Miracle products are products that come with empty promises concerning their effects. In particular, they include slimming products and food supplements. They are usually marketed by appealing to people’s wish to improve their quality of life fast, easily and at a low cost. Watch out if the information about the product’s use and impacts seems unrealistic.
Ordering miracle products often leads to a subscription trap
Sellers often say that miracle products are new scientific discoveries and promise incredible results from their use. Typical miracle products, such as food supplements or cosmetics, are usually marketed by e-mail and on the social media. The cheap introductory offer of a miracle product usually leads to a subscription trap: the consumer is tied to a long-term order which they did not want.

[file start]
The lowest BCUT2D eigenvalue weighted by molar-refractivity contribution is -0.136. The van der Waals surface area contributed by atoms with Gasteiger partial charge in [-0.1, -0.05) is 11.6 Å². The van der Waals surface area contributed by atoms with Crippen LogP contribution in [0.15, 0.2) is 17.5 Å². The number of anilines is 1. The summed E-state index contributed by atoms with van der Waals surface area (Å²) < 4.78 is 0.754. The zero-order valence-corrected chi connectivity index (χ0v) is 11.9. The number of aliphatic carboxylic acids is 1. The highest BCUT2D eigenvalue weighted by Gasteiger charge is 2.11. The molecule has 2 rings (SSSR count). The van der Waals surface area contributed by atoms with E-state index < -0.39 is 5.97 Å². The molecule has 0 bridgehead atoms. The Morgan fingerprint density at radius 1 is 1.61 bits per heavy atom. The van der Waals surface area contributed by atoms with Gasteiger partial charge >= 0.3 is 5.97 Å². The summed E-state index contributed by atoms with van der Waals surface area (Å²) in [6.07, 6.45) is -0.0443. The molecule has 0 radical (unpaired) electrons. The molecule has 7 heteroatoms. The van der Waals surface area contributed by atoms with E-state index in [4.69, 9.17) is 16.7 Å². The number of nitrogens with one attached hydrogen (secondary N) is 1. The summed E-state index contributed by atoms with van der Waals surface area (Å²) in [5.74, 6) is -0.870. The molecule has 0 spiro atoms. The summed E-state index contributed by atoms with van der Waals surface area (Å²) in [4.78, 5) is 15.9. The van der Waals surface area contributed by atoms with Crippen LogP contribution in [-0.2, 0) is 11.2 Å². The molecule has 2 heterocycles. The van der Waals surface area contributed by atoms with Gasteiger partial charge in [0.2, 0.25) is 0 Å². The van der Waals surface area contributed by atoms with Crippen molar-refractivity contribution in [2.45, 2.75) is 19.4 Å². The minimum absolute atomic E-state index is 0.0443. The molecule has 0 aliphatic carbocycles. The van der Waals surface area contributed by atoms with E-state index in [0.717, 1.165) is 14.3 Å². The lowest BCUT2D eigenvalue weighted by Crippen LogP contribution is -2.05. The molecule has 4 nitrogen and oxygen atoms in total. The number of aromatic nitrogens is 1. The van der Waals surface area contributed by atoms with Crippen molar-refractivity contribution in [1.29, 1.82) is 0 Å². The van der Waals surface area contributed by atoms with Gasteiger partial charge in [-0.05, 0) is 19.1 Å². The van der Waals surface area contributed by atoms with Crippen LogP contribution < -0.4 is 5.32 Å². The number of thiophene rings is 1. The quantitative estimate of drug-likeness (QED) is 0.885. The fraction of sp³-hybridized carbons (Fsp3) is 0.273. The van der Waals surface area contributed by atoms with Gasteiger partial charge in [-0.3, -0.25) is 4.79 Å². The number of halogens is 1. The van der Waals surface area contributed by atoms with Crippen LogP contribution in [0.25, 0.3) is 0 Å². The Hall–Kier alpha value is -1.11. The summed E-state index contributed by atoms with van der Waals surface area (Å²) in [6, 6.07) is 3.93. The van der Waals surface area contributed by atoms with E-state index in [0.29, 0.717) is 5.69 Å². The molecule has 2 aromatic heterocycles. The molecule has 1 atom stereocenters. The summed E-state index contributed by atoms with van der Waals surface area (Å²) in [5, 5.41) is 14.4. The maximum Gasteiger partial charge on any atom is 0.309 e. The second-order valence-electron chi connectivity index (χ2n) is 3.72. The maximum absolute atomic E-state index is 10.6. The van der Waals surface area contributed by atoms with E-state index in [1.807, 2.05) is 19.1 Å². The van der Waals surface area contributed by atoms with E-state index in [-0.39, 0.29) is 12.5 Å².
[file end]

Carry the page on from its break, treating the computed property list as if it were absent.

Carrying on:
Marketing of food supplements
Food supplements are food products, and only authorised nutrition or health claims may be used in their marketing. There must be sufficient and reliable scientific evidence of the properties the seller claims they have, and the claims must be on the EU list of authorised claims. When marketing food supplements, no claims or references may be made concerning their properties related to preventing, treating or curing illnesses. This means that health claims may not be used when marketing food supplements, even if there is scientific evidence of their effects.